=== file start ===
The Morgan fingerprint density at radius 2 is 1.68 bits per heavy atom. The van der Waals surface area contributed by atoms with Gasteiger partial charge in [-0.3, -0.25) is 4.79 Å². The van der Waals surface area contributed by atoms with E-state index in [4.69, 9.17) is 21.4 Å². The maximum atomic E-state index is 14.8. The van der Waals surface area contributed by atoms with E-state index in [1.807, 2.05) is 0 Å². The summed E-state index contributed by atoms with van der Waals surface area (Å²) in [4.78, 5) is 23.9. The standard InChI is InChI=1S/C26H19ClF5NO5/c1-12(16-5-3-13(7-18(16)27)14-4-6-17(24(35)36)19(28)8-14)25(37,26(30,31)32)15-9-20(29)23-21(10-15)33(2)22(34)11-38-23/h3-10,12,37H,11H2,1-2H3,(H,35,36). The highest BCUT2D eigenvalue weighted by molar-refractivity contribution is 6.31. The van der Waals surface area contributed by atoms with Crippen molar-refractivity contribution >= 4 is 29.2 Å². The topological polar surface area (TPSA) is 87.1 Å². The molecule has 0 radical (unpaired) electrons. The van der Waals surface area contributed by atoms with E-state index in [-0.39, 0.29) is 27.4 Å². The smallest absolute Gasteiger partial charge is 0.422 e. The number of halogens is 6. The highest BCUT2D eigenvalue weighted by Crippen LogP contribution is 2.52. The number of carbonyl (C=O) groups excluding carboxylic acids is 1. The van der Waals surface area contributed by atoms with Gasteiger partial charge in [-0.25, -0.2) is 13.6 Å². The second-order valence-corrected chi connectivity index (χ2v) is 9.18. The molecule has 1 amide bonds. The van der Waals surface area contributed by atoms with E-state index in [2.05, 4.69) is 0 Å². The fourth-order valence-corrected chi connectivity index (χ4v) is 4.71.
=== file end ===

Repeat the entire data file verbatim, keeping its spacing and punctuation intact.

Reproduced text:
The Morgan fingerprint density at radius 2 is 1.68 bits per heavy atom. The van der Waals surface area contributed by atoms with Gasteiger partial charge in [-0.3, -0.25) is 4.79 Å². The van der Waals surface area contributed by atoms with E-state index in [4.69, 9.17) is 21.4 Å². The maximum atomic E-state index is 14.8. The van der Waals surface area contributed by atoms with E-state index in [1.807, 2.05) is 0 Å². The summed E-state index contributed by atoms with van der Waals surface area (Å²) in [4.78, 5) is 23.9. The standard InChI is InChI=1S/C26H19ClF5NO5/c1-12(16-5-3-13(7-18(16)27)14-4-6-17(24(35)36)19(28)8-14)25(37,26(30,31)32)15-9-20(29)23-21(10-15)33(2)22(34)11-38-23/h3-10,12,37H,11H2,1-2H3,(H,35,36). The highest BCUT2D eigenvalue weighted by molar-refractivity contribution is 6.31. The van der Waals surface area contributed by atoms with Crippen molar-refractivity contribution >= 4 is 29.2 Å². The topological polar surface area (TPSA) is 87.1 Å². The molecule has 0 radical (unpaired) electrons. The van der Waals surface area contributed by atoms with E-state index in [-0.39, 0.29) is 27.4 Å². The smallest absolute Gasteiger partial charge is 0.422 e. The number of halogens is 6. The highest BCUT2D eigenvalue weighted by Crippen LogP contribution is 2.52. The number of carbonyl (C=O) groups excluding carboxylic acids is 1. The van der Waals surface area contributed by atoms with Gasteiger partial charge in [-0.25, -0.2) is 13.6 Å². The second-order valence-corrected chi connectivity index (χ2v) is 9.18. The molecule has 1 amide bonds. The van der Waals surface area contributed by atoms with E-state index in [2.05, 4.69) is 0 Å². The fourth-order valence-corrected chi connectivity index (χ4v) is 4.71.